Tardive Dyskinesia is a rare condition affecting the nervous system, often caused by long-term use of some psychiatric drugs that treat common conditions like bipolar and Alzheimer’s disease. Although there are fewer than 200,000 cases per year in the U.S., many still know little information on this condition yet there are 8 types of specific tardive dyskinesias that even more people have never heard of.
According to Medscape.com, here are 8 specific tardive dyskinesias resulting from long-term use of dopamine antagonists that may occur concurrently and even last for years if not a lifetime:
Tardive Akathisia is manifested by repetitive tapping, squirming, and marching movements. It occurs as the dose of the dopamine antagonist is decreased after long-term treatment. People with akathisia complain of inner restlessness and the inability to remain still. Unlike other movement disorders, akathisia can be diagnosed solely on the basis of the patient’s subjective symptoms in the absence of any objective signs.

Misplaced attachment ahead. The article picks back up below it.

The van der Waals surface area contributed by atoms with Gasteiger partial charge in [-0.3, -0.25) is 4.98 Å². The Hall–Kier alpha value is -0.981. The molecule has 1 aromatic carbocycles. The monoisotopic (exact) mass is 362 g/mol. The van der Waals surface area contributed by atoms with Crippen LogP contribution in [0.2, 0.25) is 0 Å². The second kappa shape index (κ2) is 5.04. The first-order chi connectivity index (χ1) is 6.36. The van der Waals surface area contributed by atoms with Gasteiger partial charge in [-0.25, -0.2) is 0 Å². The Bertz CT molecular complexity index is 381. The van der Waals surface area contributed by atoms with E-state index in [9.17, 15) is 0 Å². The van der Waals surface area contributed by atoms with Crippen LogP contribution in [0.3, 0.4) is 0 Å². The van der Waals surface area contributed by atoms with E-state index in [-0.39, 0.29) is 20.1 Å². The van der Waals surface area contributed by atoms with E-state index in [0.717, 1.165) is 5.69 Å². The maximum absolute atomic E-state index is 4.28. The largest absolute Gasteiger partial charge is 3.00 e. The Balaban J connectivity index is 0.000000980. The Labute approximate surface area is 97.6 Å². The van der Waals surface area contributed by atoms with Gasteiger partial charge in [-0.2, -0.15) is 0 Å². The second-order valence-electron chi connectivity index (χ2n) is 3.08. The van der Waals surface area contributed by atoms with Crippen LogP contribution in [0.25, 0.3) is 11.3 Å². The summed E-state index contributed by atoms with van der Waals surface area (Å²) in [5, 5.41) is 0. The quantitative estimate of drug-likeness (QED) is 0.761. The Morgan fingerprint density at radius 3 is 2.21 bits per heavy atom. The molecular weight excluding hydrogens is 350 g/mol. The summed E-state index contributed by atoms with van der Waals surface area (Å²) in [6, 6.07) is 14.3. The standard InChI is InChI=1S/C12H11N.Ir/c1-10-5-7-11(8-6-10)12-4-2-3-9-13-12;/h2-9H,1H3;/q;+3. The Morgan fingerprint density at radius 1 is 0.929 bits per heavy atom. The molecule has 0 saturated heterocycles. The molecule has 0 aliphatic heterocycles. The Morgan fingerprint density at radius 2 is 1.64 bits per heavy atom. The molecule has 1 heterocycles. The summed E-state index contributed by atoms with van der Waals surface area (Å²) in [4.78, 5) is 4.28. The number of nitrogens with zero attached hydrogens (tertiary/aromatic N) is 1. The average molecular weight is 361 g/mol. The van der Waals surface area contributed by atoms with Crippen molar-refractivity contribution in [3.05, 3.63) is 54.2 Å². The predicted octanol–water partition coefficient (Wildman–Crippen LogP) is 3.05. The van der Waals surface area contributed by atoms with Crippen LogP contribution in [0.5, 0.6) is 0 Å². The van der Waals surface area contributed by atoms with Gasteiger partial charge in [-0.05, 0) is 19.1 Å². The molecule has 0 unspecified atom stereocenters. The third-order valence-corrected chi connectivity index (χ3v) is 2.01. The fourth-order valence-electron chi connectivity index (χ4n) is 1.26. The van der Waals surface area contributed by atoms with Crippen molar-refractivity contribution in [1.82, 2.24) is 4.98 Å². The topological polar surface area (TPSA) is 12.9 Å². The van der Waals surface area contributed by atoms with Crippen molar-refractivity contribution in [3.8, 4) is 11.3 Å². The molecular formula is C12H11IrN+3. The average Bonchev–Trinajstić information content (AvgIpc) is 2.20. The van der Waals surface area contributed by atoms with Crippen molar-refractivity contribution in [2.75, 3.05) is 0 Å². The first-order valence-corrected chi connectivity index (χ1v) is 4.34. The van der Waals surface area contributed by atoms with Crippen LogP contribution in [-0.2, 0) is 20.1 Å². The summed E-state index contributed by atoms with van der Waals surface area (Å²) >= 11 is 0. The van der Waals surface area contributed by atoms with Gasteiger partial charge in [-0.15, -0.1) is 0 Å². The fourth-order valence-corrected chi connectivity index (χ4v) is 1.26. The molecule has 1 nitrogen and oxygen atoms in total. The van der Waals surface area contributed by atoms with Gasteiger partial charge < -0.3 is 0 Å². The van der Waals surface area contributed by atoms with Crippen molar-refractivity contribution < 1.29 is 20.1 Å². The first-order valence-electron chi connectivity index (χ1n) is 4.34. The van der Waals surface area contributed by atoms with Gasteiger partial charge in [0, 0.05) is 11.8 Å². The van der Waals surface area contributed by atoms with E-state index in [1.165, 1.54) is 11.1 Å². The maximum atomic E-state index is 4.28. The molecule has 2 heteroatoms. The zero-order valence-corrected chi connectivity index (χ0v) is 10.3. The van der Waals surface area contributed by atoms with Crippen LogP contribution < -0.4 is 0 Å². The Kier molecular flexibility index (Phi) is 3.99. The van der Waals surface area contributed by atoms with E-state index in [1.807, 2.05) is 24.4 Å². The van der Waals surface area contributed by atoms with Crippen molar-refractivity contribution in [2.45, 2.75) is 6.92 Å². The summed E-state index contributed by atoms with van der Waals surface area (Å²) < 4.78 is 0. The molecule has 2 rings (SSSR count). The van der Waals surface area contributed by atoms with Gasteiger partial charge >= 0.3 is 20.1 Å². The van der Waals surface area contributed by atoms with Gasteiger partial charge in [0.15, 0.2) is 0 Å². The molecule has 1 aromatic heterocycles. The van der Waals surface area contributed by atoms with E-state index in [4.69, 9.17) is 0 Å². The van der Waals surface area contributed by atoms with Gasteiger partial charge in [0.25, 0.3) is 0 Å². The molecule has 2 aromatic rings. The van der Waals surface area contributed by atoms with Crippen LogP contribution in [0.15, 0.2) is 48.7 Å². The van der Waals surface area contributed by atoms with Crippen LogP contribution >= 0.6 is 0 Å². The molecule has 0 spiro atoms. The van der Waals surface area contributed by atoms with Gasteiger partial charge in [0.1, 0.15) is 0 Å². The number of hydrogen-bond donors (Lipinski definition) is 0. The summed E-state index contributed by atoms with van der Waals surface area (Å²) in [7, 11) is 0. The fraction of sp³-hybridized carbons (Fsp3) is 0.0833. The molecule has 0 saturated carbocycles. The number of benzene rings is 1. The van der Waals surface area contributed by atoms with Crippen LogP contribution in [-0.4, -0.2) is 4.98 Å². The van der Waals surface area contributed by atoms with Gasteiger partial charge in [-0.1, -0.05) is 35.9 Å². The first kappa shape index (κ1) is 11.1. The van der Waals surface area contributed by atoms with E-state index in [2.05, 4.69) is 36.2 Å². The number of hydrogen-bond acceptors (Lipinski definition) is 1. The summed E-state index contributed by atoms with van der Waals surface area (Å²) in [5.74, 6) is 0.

Tardive Blepharospasm is defined as the presence of repetitive sustained contractions of the orbicularis oculi that have lasted for at least 1 month and that developed during or within 3 months of the